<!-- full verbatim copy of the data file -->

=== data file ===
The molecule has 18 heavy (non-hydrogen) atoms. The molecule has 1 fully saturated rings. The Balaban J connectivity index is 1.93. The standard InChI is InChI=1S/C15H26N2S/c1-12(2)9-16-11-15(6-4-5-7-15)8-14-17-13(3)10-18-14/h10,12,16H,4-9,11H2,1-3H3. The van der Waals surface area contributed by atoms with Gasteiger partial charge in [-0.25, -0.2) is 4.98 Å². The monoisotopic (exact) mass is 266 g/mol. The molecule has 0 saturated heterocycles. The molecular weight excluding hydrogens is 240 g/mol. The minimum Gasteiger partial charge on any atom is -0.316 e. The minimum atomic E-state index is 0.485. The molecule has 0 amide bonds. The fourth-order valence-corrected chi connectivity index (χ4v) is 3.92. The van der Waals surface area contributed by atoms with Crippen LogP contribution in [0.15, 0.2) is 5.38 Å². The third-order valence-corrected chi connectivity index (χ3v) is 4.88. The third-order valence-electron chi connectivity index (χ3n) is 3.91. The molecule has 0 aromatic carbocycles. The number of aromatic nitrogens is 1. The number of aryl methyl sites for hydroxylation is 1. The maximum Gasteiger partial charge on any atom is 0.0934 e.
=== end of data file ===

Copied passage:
The molecule has 18 heavy (non-hydrogen) atoms. The molecule has 1 fully saturated rings. The Balaban J connectivity index is 1.93. The standard InChI is InChI=1S/C15H26N2S/c1-12(2)9-16-11-15(6-4-5-7-15)8-14-17-13(3)10-18-14/h10,12,16H,4-9,11H2,1-3H3. The van der Waals surface area contributed by atoms with Gasteiger partial charge in [-0.25, -0.2) is 4.98 Å². The monoisotopic (exact) mass is 266 g/mol. The molecule has 0 saturated heterocycles. The molecular weight excluding hydrogens is 240 g/mol. The minimum Gasteiger partial charge on any atom is -0.316 e. The minimum atomic E-state index is 0.485. The molecule has 0 amide bonds. The fourth-order valence-corrected chi connectivity index (χ4v) is 3.92. The van der Waals surface area contributed by atoms with Crippen LogP contribution in [0.15, 0.2) is 5.38 Å². The third-order valence-corrected chi connectivity index (χ3v) is 4.88. The third-order valence-electron chi connectivity index (χ3n) is 3.91. The molecule has 0 aromatic carbocycles. The number of aromatic nitrogens is 1. The number of aryl methyl sites for hydroxylation is 1. The maximum Gasteiger partial charge on any atom is 0.0934 e.